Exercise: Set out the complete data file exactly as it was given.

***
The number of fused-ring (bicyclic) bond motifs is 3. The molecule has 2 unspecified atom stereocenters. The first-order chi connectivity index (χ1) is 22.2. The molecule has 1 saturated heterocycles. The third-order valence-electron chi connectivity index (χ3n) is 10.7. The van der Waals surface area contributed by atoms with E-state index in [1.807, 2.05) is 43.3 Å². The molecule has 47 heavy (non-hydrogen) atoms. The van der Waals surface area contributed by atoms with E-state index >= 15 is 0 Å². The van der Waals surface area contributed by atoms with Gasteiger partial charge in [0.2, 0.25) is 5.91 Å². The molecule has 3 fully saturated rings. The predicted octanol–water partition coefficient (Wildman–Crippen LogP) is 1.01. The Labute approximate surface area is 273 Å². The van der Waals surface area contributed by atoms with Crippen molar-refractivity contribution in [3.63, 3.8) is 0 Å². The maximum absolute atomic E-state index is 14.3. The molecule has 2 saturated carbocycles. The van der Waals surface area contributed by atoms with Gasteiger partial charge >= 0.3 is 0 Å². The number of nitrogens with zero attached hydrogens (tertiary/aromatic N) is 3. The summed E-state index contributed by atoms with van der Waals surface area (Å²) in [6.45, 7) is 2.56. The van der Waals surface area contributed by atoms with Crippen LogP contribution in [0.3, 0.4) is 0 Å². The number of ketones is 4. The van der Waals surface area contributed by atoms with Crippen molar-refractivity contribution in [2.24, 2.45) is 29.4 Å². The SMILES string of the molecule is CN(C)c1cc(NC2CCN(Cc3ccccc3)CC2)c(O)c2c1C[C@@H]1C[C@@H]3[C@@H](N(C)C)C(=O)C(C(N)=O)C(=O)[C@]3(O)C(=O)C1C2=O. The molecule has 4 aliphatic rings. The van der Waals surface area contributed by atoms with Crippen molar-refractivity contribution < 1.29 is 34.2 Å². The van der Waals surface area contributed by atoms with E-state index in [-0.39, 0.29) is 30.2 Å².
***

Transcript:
The number of fused-ring (bicyclic) bond motifs is 3. The molecule has 2 unspecified atom stereocenters. The first-order chi connectivity index (χ1) is 22.2. The molecule has 1 saturated heterocycles. The third-order valence-electron chi connectivity index (χ3n) is 10.7. The van der Waals surface area contributed by atoms with E-state index in [1.807, 2.05) is 43.3 Å². The molecule has 47 heavy (non-hydrogen) atoms. The van der Waals surface area contributed by atoms with E-state index >= 15 is 0 Å². The van der Waals surface area contributed by atoms with Gasteiger partial charge in [0.2, 0.25) is 5.91 Å². The molecule has 3 fully saturated rings. The predicted octanol–water partition coefficient (Wildman–Crippen LogP) is 1.01. The Labute approximate surface area is 273 Å². The van der Waals surface area contributed by atoms with Crippen molar-refractivity contribution in [3.63, 3.8) is 0 Å². The maximum absolute atomic E-state index is 14.3. The molecule has 2 saturated carbocycles. The van der Waals surface area contributed by atoms with Gasteiger partial charge >= 0.3 is 0 Å². The number of nitrogens with zero attached hydrogens (tertiary/aromatic N) is 3. The summed E-state index contributed by atoms with van der Waals surface area (Å²) in [6.45, 7) is 2.56. The van der Waals surface area contributed by atoms with Crippen LogP contribution in [0.3, 0.4) is 0 Å². The number of ketones is 4. The van der Waals surface area contributed by atoms with Crippen molar-refractivity contribution in [2.24, 2.45) is 29.4 Å². The SMILES string of the molecule is CN(C)c1cc(NC2CCN(Cc3ccccc3)CC2)c(O)c2c1C[C@@H]1C[C@@H]3[C@@H](N(C)C)C(=O)C(C(N)=O)C(=O)[C@]3(O)C(=O)C1C2=O. The molecule has 4 aliphatic rings. The van der Waals surface area contributed by atoms with Crippen molar-refractivity contribution < 1.29 is 34.2 Å². The van der Waals surface area contributed by atoms with E-state index in [-0.39, 0.29) is 30.2 Å².